Back in the U.S. everything is bigger, newer, stranger. He seeks shelter in a dumpster his first night back, but is awakened as a garbage truck hoists the dumpster. Wanting only an undisturbed existence with food and a place to sleep, he quickly finds life on the street conducive to his needs. In what would appear to be a case of Alzheimers, Crusty soon forgets his past life and lives, like a gentle animal, from moment to moment.
Goodwin mixes the realistic detail of street-living existence with increasingly improbable scenes: the entire Russian episode, for example; the night he takes Madeleine (and her grocery cart) to the Ritz hotel after the Swedish actress gives him $500.00; and the final scenes of the novel in which coincidence is blatantly improbable. It is as though the narrator, like Crusty, is bit out of kilter; the story never leaps entirely beyond the realm of realism, but it pushes it to its utmost limits.
Goodwin is a highly skilled stylist who, like Beckett, poses the big questions. Once a Harvard psychologist pays some bums $25.00 apiece to answer questions for a survey. When Crusty says at one point, "The difference between the pigeons and us is that they have a soul," the psychologist perks up. "What is the soul?" he asks Crusty. He never quite gets his answer and neither do we, but Soul Street is an intelligent, poetic exploration of the question. J.A.
Shadows by Chris Sheerin: Marino Books (Dublin), 2001
In the prologue Seamus Doherty lies dying, blaming himself and his simple bastard of a da for his predicament. How and why this situation arose begins with him as a boy in the very early 70s on the Creggan estate in Londonderry. His dad, also called Seamus, is a drinker and seems like just another useless, simple nobody, but with the start of the Troubles Seamus Sr. cuts down on the booze and gets involved with the I.R.A (the Boys) defending the estate from impending Brit invasion. But Seamus Sr. gets shot, and later at school his son hears the first rumours that his dad might have been a tout, giving valuable information to the very people he despised.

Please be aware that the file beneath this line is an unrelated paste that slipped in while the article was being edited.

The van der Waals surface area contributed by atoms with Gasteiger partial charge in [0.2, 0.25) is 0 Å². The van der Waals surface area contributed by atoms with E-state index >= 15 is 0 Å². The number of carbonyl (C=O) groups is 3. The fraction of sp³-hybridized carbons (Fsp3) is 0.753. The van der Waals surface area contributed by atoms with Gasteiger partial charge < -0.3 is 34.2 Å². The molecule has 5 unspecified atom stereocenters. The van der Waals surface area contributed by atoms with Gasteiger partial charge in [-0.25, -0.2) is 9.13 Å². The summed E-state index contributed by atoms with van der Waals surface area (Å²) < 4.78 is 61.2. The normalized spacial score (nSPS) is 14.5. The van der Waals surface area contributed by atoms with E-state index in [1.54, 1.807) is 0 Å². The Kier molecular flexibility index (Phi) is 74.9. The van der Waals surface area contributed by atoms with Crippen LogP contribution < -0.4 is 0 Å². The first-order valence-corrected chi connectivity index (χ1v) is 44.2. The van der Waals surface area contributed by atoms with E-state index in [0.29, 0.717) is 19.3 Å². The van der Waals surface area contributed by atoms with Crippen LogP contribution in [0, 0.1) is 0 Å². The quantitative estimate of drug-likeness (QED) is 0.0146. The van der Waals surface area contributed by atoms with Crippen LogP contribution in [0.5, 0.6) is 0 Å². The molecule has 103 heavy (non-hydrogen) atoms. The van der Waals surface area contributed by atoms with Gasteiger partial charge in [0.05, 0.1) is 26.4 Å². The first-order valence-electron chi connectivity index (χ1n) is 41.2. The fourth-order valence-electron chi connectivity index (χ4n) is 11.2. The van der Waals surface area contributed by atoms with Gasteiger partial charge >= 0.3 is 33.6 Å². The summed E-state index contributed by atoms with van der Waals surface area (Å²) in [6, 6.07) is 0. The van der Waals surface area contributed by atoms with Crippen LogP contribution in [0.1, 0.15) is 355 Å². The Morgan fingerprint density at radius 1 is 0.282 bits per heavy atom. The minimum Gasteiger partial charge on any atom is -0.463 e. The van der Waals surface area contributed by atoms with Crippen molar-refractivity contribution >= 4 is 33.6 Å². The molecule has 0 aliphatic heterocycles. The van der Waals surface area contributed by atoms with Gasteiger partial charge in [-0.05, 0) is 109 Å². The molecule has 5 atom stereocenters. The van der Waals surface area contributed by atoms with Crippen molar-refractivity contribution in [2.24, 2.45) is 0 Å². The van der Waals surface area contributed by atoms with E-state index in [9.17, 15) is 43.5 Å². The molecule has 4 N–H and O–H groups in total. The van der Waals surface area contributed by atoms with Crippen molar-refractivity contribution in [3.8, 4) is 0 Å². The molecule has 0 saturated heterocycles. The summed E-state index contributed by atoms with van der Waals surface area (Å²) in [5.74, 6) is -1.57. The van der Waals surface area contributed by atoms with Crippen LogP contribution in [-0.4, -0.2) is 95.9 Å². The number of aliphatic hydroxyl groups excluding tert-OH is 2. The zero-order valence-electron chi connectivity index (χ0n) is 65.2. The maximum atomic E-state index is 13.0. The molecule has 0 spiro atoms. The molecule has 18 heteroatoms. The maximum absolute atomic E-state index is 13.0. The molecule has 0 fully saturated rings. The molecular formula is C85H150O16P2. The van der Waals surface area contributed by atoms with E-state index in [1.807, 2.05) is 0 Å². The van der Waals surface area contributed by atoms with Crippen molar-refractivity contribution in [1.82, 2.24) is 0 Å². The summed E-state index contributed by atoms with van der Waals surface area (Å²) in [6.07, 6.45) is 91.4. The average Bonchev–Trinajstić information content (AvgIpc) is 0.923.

Seamus grows into a teenager in a strange world of army occupation and random violence. "Im going to the shops, Ma," could mean just that or another opportunity to join his mates, wrap a vinegar-soaked scarf around his mouth to counter the effects of CS gas, and throw rocks, half-bricks or petrol bombs at the occupying Brits. His little gang of friends though are about to find themselves on the wrong side of the Boys, and when this happens Seamus will have a slight difficulty understanding just who his friends really are. He also pushes his luck by falling in love with Elaine, a Protestant with a mean brother. Events become darker when a patrolling Special Branch car picks up the boy and puts him under pressure to reveal things he is totally ignorant of. To get to the youth, his enemies tell stories about his father which, if true, would make Seamus side out to be liars and worse. He has no one to turn to and though he tries to better his lot and lead his life as normally as possible, with dreams of fleeing to England, the confusion of the times just wont let him; he has lost control of his destiny or has he? As sides and battle lines are drawn, other characters are equally caught up in the times sitting on the fence is not an option but, unlike Seamus, most still have control over their lives.